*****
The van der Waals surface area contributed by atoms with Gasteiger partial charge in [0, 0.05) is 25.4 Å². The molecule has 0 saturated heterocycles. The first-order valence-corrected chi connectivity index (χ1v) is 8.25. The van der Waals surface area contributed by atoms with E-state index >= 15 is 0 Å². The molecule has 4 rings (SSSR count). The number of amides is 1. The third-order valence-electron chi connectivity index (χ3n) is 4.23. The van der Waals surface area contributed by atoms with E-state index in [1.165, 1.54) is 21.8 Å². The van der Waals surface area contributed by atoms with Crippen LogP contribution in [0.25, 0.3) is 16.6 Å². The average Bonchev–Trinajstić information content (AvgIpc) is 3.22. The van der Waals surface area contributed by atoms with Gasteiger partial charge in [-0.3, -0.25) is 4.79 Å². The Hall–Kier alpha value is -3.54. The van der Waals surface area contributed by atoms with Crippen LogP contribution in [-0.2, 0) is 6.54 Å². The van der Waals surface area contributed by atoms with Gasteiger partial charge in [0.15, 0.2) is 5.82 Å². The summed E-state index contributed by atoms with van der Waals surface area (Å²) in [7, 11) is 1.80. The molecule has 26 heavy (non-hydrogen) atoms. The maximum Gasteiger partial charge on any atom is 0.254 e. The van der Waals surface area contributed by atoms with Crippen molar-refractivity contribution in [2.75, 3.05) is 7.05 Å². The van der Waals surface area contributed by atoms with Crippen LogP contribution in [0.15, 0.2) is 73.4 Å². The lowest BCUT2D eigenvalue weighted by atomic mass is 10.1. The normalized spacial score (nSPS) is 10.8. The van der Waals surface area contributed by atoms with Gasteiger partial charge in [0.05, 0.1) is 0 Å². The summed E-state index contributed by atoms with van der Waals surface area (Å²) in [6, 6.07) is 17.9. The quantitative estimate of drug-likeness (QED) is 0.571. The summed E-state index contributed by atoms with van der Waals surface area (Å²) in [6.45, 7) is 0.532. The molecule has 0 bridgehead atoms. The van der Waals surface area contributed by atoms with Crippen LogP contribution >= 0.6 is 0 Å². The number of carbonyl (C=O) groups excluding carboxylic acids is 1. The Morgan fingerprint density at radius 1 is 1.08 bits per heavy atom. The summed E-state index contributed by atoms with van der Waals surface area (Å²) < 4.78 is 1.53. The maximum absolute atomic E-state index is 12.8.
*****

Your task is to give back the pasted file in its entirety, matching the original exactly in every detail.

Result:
The van der Waals surface area contributed by atoms with Gasteiger partial charge in [0, 0.05) is 25.4 Å². The molecule has 0 saturated heterocycles. The first-order valence-corrected chi connectivity index (χ1v) is 8.25. The van der Waals surface area contributed by atoms with E-state index >= 15 is 0 Å². The molecule has 4 rings (SSSR count). The number of amides is 1. The third-order valence-electron chi connectivity index (χ3n) is 4.23. The van der Waals surface area contributed by atoms with E-state index in [1.165, 1.54) is 21.8 Å². The van der Waals surface area contributed by atoms with Crippen LogP contribution in [0.25, 0.3) is 16.6 Å². The average Bonchev–Trinajstić information content (AvgIpc) is 3.22. The van der Waals surface area contributed by atoms with Gasteiger partial charge in [-0.3, -0.25) is 4.79 Å². The Hall–Kier alpha value is -3.54. The van der Waals surface area contributed by atoms with Crippen LogP contribution in [-0.2, 0) is 6.54 Å². The van der Waals surface area contributed by atoms with Gasteiger partial charge in [0.15, 0.2) is 5.82 Å². The summed E-state index contributed by atoms with van der Waals surface area (Å²) in [7, 11) is 1.80. The molecule has 26 heavy (non-hydrogen) atoms. The maximum Gasteiger partial charge on any atom is 0.254 e. The van der Waals surface area contributed by atoms with Crippen molar-refractivity contribution in [2.75, 3.05) is 7.05 Å². The van der Waals surface area contributed by atoms with Crippen LogP contribution in [0.15, 0.2) is 73.4 Å². The lowest BCUT2D eigenvalue weighted by atomic mass is 10.1. The normalized spacial score (nSPS) is 10.8. The van der Waals surface area contributed by atoms with Gasteiger partial charge in [0.05, 0.1) is 0 Å². The summed E-state index contributed by atoms with van der Waals surface area (Å²) in [6, 6.07) is 17.9. The quantitative estimate of drug-likeness (QED) is 0.571. The summed E-state index contributed by atoms with van der Waals surface area (Å²) in [6.45, 7) is 0.532. The molecule has 0 bridgehead atoms. The van der Waals surface area contributed by atoms with Crippen LogP contribution >= 0.6 is 0 Å². The number of carbonyl (C=O) groups excluding carboxylic acids is 1. The Morgan fingerprint density at radius 1 is 1.08 bits per heavy atom. The summed E-state index contributed by atoms with van der Waals surface area (Å²) < 4.78 is 1.53. The maximum absolute atomic E-state index is 12.8.